To some people, ‘raw’ may simply refer to food that is uncooked by way of boiling, baking, frying or grilling. To me, ‘raw’ means unheated below 37 degrees Celcius, and more importantly, unprocessed and unrefined. For example, occasionally I will use a scoop of what is labelled as ‘organic, raw, sprouted, vegan brown rice protein isolate’, but I personally do not consider that to be truly raw, as it is consumed in a state that has been significantly altered from what it is derived from. While no heat may have been used, the final product has been dehydrated, separated from its fat and carbohydrate counterpart macronutrients, and powdered. That, to me, is undeserving of the ‘raw’ title. The only foods that I consider to be truly raw, are whole, fresh fruits and vegetables in their natural state – those that can be eaten as soon as they are harvested.
Take a look at the picture set below. Disclaimer: I am a HUGE fan of this company – their food and drink concoctions are nothing short of delicious, thoroughly nutritious, and I love the message they’re advocating. They deserve every one of their ravenous customers in the queue that spills out the front door on a daily basis (and let me tell you, it’s worth the wait!). However, they have created a product which they refer to as ‘raw vegemite’, made from just three ingredients: nutritional yeast, organic tamari and black tahini/sesame paste. The only ingredient that I believe has a chance of being raw is the black tahini/sesame paste, and even then, it’s unlikely to have surpassed a blending/grinding process that involves heat. Nutritional yeast is NOT raw, as it has to be pasteurised to deactivate the yeast. Similarly, tamari requires heat for fermentation. Therefore, I believe that it is unfair that this product is marketed as a raw food.
Some other examples of food often unjustly touted as ‘raw’ worth mentioning are:
As another example, consider a ‘raw’ vegan dessert, like a brownie substitute made from coconut oil, almonds, medjool dates, cacao and agave syrup. While this is FAR preferable nutritionally to eating a highly processed, trans-fat-laden commercially made version of the same thing, it shouldn’t be consumed with the same abandon as fresh vegetables and fruits should by people who presume that just because the ingredients might be considered ‘raw’, the calories/fat/sugar don’t ‘count’, or that it should replace a daily salad on a regular basis. All of the ingredients in the raw desert have still undergone some kind of process of refining, even if it is on a far lesser scale. The medjool dates are left to dehydrated so that there is less water in the fruit and the sugars become more concentrated, the coconut oil (even if it is virgin and ‘unrefined’ is still processed to be extracted from a coconut hull, the almonds have most likely undergone some heat-based pasteurisation to make them safe for consumption, the agave was most likely heated to isolate and concentrate the sap extracted from the succulent plant it is derived from, and the cacao powder has been dried, defatted and ground. The result is still highly nutrient-dense (not to mention delicious - even if it does contain more calories than a conventional brownie), but it may not be as ‘raw’ as you might think.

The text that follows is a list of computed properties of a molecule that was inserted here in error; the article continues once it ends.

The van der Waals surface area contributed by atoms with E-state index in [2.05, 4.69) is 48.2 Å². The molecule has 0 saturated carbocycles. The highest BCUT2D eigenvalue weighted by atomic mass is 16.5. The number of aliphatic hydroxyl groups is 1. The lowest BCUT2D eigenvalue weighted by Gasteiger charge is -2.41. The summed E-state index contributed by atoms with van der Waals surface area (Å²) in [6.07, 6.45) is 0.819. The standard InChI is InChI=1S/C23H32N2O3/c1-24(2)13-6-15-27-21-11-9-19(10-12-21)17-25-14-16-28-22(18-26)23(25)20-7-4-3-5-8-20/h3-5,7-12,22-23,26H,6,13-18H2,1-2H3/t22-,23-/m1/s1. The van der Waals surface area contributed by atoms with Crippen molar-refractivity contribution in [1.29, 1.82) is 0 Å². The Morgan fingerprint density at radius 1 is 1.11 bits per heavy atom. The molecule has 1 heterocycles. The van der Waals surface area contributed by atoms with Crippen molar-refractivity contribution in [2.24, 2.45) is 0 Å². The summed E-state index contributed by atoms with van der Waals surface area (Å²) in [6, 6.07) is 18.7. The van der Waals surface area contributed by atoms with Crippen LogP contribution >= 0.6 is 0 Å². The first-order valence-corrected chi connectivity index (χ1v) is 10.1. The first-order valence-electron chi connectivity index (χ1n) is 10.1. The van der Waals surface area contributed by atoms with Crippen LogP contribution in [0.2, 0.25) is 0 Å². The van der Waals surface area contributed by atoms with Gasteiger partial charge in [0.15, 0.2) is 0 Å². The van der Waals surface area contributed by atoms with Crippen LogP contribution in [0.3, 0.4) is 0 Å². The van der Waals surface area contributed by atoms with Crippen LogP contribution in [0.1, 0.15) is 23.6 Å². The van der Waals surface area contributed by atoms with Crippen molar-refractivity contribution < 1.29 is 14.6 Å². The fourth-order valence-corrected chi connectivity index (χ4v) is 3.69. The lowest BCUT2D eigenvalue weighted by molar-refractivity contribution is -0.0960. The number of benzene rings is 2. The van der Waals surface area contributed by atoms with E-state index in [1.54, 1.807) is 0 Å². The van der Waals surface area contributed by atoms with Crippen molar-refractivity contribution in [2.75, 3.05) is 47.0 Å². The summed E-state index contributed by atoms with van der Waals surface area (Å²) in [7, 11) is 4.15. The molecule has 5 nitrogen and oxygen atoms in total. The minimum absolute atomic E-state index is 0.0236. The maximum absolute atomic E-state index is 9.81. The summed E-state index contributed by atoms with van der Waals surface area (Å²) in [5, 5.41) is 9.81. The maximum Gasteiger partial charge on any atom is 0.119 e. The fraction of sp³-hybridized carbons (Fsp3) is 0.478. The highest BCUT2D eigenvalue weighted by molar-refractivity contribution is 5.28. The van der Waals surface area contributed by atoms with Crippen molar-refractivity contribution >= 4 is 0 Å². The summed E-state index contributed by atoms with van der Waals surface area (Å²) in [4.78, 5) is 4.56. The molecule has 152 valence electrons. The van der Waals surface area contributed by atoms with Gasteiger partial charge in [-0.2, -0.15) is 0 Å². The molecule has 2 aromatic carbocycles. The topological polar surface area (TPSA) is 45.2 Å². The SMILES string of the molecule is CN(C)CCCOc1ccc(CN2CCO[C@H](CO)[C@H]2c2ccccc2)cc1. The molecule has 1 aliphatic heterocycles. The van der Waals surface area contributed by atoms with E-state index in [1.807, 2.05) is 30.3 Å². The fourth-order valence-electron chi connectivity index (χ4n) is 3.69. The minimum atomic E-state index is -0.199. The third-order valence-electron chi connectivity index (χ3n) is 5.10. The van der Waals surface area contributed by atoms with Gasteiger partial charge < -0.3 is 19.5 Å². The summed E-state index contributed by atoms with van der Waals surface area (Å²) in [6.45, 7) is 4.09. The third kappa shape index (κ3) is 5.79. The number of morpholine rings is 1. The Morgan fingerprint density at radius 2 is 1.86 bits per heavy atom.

Of course, I advocate eating whatever foods make you feel great in both mind and body, and information about what your favourite raw cookies are made from may be meaningless. The direction that I’m attempting to steer this post in is that not all raw foods are created equal, and it can be interesting to question the process by which your go-to cheezy kale chip came to be - so if it IS important to you, consider doing some research before forking out $12 for a packet of them. It’s also worth mentioning that I believe there are many benefits to eating cooked whole foods as well. But the most optimal foods, in my opinion, are those that can be harvested in the state that they remain when you eat them - whole, fresh, ripe, raw (and preferably organic) vegetables and fruits.